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Three EU nations persecute Russian speakers, Moscow says

The Baltic states have been displaying “extreme Russophobia,” harassing even Russian-speaking children, a senior diplomat says

Moscow will not sever diplomatic relations with Estonia, Latvia or Lithuania despite the “extreme Russophobia” rampant in the three Baltic states, since such a move would effectively mean “abandoning our compatriots in trouble,” the director of the Russian Foreign Ministry’s Second European Department, Sergei Belyayev, has said.

The senior diplomat made the remarks in an interview with TASS published on Saturday. Moscow downgraded diplomatic relations with the three countries a year ago, in response to repeated hostile acts on their part, with the country’s missions currently led by their respective chargés d’affaires, Belyayev noted.

“Today, our diplomatic missions in the Baltic states operate in extremely difficult, effectively siege conditions,” the diplomat explained.

The Russian missions there have been repeatedly vandalized, with russophobic pickets held outside the facilities on an almost daily basis and employees attacked on several occasions. The hostile activities have been going on with the “connivance of local authorities” and no real action to stop them has been taken, Belyayev added.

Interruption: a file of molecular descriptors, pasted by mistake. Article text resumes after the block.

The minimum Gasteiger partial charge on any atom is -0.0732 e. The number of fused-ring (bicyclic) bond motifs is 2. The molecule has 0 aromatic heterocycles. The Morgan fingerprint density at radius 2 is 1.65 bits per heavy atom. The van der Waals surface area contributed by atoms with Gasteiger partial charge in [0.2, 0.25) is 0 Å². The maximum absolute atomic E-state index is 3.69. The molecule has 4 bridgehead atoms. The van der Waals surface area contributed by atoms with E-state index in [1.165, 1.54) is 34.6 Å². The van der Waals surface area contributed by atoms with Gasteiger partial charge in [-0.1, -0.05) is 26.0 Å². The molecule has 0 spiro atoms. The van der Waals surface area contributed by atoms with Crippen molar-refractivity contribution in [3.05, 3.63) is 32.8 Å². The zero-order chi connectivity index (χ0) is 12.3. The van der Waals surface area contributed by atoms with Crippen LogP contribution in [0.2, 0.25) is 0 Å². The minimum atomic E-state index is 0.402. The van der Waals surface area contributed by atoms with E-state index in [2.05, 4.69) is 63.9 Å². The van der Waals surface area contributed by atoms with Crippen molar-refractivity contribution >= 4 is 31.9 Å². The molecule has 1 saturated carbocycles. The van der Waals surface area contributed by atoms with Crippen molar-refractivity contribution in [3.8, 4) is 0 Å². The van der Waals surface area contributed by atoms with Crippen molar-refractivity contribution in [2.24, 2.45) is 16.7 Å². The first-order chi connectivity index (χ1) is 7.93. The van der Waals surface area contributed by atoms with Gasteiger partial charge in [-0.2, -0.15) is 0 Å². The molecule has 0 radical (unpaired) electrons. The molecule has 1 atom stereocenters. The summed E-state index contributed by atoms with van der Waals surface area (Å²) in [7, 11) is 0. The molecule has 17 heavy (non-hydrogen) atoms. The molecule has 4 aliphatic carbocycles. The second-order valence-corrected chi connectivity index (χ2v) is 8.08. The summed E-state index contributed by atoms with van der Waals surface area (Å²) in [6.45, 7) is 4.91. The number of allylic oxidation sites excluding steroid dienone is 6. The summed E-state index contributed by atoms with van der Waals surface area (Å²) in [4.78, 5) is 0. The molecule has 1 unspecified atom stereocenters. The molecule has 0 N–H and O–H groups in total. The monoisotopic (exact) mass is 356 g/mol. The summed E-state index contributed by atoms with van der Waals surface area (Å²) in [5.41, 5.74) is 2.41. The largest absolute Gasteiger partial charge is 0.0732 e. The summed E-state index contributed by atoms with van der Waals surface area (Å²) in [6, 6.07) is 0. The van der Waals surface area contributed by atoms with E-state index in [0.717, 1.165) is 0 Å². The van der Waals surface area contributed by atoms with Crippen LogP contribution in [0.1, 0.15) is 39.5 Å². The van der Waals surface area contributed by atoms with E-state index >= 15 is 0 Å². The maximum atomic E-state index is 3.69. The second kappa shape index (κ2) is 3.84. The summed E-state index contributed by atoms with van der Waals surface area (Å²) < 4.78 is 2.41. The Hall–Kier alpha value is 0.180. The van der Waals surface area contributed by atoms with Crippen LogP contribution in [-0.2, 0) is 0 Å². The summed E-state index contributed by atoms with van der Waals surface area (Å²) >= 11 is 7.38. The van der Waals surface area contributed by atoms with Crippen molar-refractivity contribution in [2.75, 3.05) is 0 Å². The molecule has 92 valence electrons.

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Russian nationals and even locals who are speakers of Russian have been increasingly persecuted in the three Baltic states, under the “far-fetched pretext of [being] a threat to national security,” the diplomat said.

“Russophobia and everyday discrimination are growing, including bullying of children in schools and even kindergartens,” Belyayev warned, pointing out that the “Russian language has been almost completely squeezed out of all spheres of public life, including the education system.”

However, Russia is not planning to sever diplomatic ties with the Baltic states and evacuate its missions there, effectively abandoning fellow Russians in distress, the diplomat said.

“The Baltic states, especially Latvia and Estonia, are home to a large number of Russian-speaking people, including Russian citizens,” Belyayev stated.

“In the current situation, we do not have the moral right to abandon our compatriots in trouble; we are actively fighting police brutality, not only in specialized international structures, but also directly in the Baltic countries, involving human-rights activists and lawyers,” the diplomat explained.

May 11, 2024 at 08:56PM
RT

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